- Research article
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Colonization of toxigenic Clostridium difficile among ICU patients: a prospective study
BMC Infectious Diseasesvolume 16, Article number: 397 (2016)
A prospective study was performed to investigate the prevalence of colonization among ICU patients and to examine whether asymptomatic carriers were the source of subsequent C. difficile infection (CDI) and acquisition of toxigenic C. difficile.
Rectal swabs were collected from adult patients on admission to and at discharge from a 50-bed medical ICU of a major referral hospital in western China, from August to November 2014. Stools were collected from patients who developed ICU-onset diarrhea. Both swabs and stools were screened for tcdB (toxin B gene) by PCR. Samples positive to tcdB were cultured for C. difficile and isolates recovered were screened for tcdB and the binary toxin genes by PCR. Strain typing was performed using multilocus sequence typing and isolates belonging to the same sequence type (ST) were further typed using multiple-locus variable number tandem repeat analysis (MLVA).
During the 4-month period, rectal swabs were collected from 360 (90.9 %) out of 396 patients who were admitted to the ICU. Among the 360 patients, 314 had stayed in the ICU more than 3 days, of which 213 (73.6 %) had a rectal swab collected within the 3 days prior to discharge from ICU. The prevalence of toxigenic C. difficile colonization was 1.7 % (6 cases) and 4.3 % (10 cases) on admission and discharge, respectively. Only four (1.1 %) out of 360 patients had CDI, corresponding to 10.7 cases per 10,000 ICU days. None of the four cases had toxigenic C. difficile either on admission or at discharge. Toxigenic C. difficile isolates were recovered from all swabs and stool samples positive for tcdB by PCR and belonged to 7 STs (ST2, 3, 6, 37, 54, 103 and 129). None of the isolates belonging to the same ST had identical MLVA patterns. Binary toxin genes were detected in one ST103 isolate that caused colonization.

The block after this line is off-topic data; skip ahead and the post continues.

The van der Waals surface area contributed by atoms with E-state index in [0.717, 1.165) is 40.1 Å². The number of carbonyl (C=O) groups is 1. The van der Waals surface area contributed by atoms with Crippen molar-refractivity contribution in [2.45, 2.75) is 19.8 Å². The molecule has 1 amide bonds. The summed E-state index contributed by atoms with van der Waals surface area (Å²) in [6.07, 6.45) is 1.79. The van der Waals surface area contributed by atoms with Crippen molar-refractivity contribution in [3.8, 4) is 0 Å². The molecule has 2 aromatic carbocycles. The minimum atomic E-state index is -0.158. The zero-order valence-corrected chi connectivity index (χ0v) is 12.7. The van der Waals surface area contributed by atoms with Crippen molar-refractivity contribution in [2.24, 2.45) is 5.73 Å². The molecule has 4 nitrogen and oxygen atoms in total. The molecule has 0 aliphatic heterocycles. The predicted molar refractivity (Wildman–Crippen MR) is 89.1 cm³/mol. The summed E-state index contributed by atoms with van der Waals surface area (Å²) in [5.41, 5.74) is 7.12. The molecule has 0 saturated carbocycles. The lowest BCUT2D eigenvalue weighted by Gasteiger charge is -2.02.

The prevalence of colonization with toxigenic C. difficile among patients on admission to ICU was low in our setting. ICU-acquired toxigenic C. difficile were not linked to those detected on admission. Active screening for toxigenic C. difficile may not be a resource-efficient measure in settings with a low prevalence of colonization.
Toxigenic Clostridium difficile has been well recognized as a major pathogen causing healthcare-associated infections in western countries . In healthcare settings, C. difficile can be transmitted via contact with patients or their environment directly or indirectly. Contact precautions are therefore required when C. difficile infection (CDI) is suspected [2, 3]. Some patients can be colonized with toxigenic C. difficile but without manifestations of CDI. These asymptomatic carriers may serve as an important reservoir of toxigenic C. difficile  and appear to have significant higher risks of subsequent CDI . Active screening patients for toxigenic C. difficile may therefore have two benefits. One is to identify the source of this pathogen for subsequent control measures, such as contact precautions for carriers, and another is to identify the population at high risk of CDI. However, active screening is resource-intensive and requires corresponding laboratory capacity, which may be problematic in developing countries like China. In settings with a high prevalence of colonization with toxigenic C. difficile and where nosocomial transmission is frequently linked to asymptomatic carriers, it may be justified to include active screening in the prevention and control of CDI. There are a few studies on the prevalence of colonization for inpatients and residents in long-term care facilities or nursing homes [5, 6]. However, colonization with toxigenic C. difficile among ICU patients remains largely uninvestigated. In addition, little is known about the carriage and transmission of toxigenic C. difficile in China. We therefore performed a prospective study to investigate the prevalence of colonization with toxigenic C. difficile among patients in a large ICU of a major teaching hospital in China and to examine whether the toxigenic C. difficile isolates acquired during the ICU stay were linked to asymptomatic carriers who were colonized on admission to the unit.
Patient enrollment and sample collection